In any event, Bob, your father, turned towards my father, who was holding the gun against his temple and weeping. Of course the bastard was crying. I’m never sure if that was real, or if your granddaddy wasn’t the most impressive damn crocodile of all time.
Bob did not look panicked, or worried, or sad, or fear-stricken, the way the rest of us did.
Instead, your father looked baffled, and I can’t begin to tell you how healing I found his bafflement. I needed, so desperately, we all did, needed someone to be baffled by this whole stupid business. We needed someone to show us that we weren’t tragic, but just a bit mixed-up and silly, and to think that, even for a moment, felt just wonderful. There have been a few bad nights in my life since when Bob’s bafflement was about the only thing that got me through.
Bob looked at Dad, and said, “Why would you do that?” He was really asking a question: he seemed puzzled, not aggressive, almost as if he were asking the best way to put a carburetor back in an engine.
“Because no one loves me enough.” Dad said the same thing he always did, the same thing I would hear on the phone through the rest of my twenties, the same thing I heard on his death-bed before he finally passed away in 2000 and sent me into a year-long bender I still can’t recall clearly. But this time Dad sounded confused, as if he didn’t quite believe what he was saying when this earnest boy with dark brown eyes stared straight at him and asked him an honest question in a level voice.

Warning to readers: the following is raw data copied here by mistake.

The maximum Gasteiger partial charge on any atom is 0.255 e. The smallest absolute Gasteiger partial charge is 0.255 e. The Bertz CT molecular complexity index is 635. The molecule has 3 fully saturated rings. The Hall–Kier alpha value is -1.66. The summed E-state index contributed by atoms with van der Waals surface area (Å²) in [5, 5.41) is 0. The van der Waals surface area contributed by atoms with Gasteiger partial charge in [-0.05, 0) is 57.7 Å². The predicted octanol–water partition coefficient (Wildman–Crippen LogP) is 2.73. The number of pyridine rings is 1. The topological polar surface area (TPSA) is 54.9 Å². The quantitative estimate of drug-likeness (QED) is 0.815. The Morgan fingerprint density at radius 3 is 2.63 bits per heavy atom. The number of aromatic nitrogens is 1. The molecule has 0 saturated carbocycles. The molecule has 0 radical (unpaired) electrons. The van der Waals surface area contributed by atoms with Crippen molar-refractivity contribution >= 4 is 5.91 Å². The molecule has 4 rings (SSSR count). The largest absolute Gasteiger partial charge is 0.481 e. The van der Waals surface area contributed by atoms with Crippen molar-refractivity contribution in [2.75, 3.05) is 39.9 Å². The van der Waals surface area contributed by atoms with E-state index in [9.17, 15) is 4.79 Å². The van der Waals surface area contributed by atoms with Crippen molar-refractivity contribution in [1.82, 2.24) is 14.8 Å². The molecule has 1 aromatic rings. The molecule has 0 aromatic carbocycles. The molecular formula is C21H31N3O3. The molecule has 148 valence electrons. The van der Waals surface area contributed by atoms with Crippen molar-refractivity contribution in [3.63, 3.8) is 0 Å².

“Are you sure, Mr. Mankam?” Bob paused, and looked around the room. “I think all of these people, everyone here, loves you very much. I hope one day that I have a family that loves me as much as these people do. Your life looks very rich to me.”
Daddy put down the gun.
The television burst into “My Favorite Things.”
During a commercial break, Mom and Amy went back into the kitchen to make some marshmallow snacks. I came too. I was putting the peanut butter onto the crackers, and Amy was sticking the marshmallows onto the peanut butter, and we were chatting about some boy at school I liked, and we were managing to do a pretty good job of passing as happy.
A few moments later Bob trailed in, with a worshipful Kate in tow. I started to laugh at the expression on Kate, but then I saw why she looked the way she did. Bob had the .45 in his left hand. He asked my mother for some paper towels. She found some immediately, without making a comment. Bob laid the pistol onto the paper towel, he took out a small set of tools (why did he have those tools on him, Pete? You should ask him that. Did Amy set this up? Had Bob come prepared? Or did the man just walk around with those kinds of tools?).
My mother, Amy, Kate and myself, sat and watched as Bob took the gun apart. His hands moved quickly, without seeming rushed. When I think of the word ‘deft,’ I think of Bob pulling that gun completely apart.
When he was done, we women sat looking at that deconstructed gun, weighing each part’s role in the pain that weapon had caused over the years.
Then, Bob selected one small part from the parts, and set it aside.
Then he put the bullet into his own shirt pocket.